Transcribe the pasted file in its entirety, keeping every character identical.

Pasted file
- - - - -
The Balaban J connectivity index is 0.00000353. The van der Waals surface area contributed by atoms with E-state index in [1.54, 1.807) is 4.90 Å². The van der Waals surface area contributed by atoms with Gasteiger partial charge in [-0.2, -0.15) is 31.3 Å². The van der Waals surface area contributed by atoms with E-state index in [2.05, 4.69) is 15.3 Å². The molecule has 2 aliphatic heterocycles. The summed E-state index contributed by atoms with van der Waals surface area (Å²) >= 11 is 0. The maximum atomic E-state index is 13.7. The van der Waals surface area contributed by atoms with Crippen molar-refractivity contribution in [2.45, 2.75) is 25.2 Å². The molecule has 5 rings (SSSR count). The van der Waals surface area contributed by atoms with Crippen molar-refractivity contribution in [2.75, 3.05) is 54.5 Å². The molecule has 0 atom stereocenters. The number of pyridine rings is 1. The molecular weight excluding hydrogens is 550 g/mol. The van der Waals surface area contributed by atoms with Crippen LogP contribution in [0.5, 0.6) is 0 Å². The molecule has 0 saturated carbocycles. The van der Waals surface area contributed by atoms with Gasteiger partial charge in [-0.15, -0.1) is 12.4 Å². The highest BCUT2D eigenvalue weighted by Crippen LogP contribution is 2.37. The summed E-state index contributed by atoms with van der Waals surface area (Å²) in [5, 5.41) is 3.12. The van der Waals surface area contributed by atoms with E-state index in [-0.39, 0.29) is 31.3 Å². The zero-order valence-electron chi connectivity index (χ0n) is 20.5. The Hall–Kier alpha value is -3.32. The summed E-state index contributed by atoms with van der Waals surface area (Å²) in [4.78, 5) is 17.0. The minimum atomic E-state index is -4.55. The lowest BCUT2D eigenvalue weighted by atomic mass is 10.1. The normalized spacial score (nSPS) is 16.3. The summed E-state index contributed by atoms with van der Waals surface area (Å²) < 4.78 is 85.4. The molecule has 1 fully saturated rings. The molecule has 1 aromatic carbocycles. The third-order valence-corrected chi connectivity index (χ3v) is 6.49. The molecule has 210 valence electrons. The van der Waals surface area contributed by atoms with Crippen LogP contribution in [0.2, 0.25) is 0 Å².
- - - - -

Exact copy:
The Balaban J connectivity index is 0.00000353. The van der Waals surface area contributed by atoms with E-state index in [1.54, 1.807) is 4.90 Å². The van der Waals surface area contributed by atoms with Gasteiger partial charge in [-0.2, -0.15) is 31.3 Å². The van der Waals surface area contributed by atoms with E-state index in [2.05, 4.69) is 15.3 Å². The molecule has 2 aliphatic heterocycles. The summed E-state index contributed by atoms with van der Waals surface area (Å²) >= 11 is 0. The maximum atomic E-state index is 13.7. The van der Waals surface area contributed by atoms with Crippen molar-refractivity contribution in [2.45, 2.75) is 25.2 Å². The molecule has 5 rings (SSSR count). The van der Waals surface area contributed by atoms with Crippen molar-refractivity contribution in [2.75, 3.05) is 54.5 Å². The molecule has 0 atom stereocenters. The number of pyridine rings is 1. The molecular weight excluding hydrogens is 550 g/mol. The van der Waals surface area contributed by atoms with Crippen LogP contribution in [0.5, 0.6) is 0 Å². The molecule has 0 saturated carbocycles. The van der Waals surface area contributed by atoms with Gasteiger partial charge in [-0.15, -0.1) is 12.4 Å². The highest BCUT2D eigenvalue weighted by Crippen LogP contribution is 2.37. The summed E-state index contributed by atoms with van der Waals surface area (Å²) in [5, 5.41) is 3.12. The van der Waals surface area contributed by atoms with E-state index in [-0.39, 0.29) is 31.3 Å². The zero-order valence-electron chi connectivity index (χ0n) is 20.5. The Hall–Kier alpha value is -3.32. The summed E-state index contributed by atoms with van der Waals surface area (Å²) in [4.78, 5) is 17.0. The minimum atomic E-state index is -4.55. The lowest BCUT2D eigenvalue weighted by atomic mass is 10.1. The normalized spacial score (nSPS) is 16.3. The summed E-state index contributed by atoms with van der Waals surface area (Å²) < 4.78 is 85.4. The molecule has 1 fully saturated rings. The molecule has 1 aromatic carbocycles. The third-order valence-corrected chi connectivity index (χ3v) is 6.49. The molecule has 210 valence electrons. The van der Waals surface area contributed by atoms with Crippen LogP contribution in [0.2, 0.25) is 0 Å².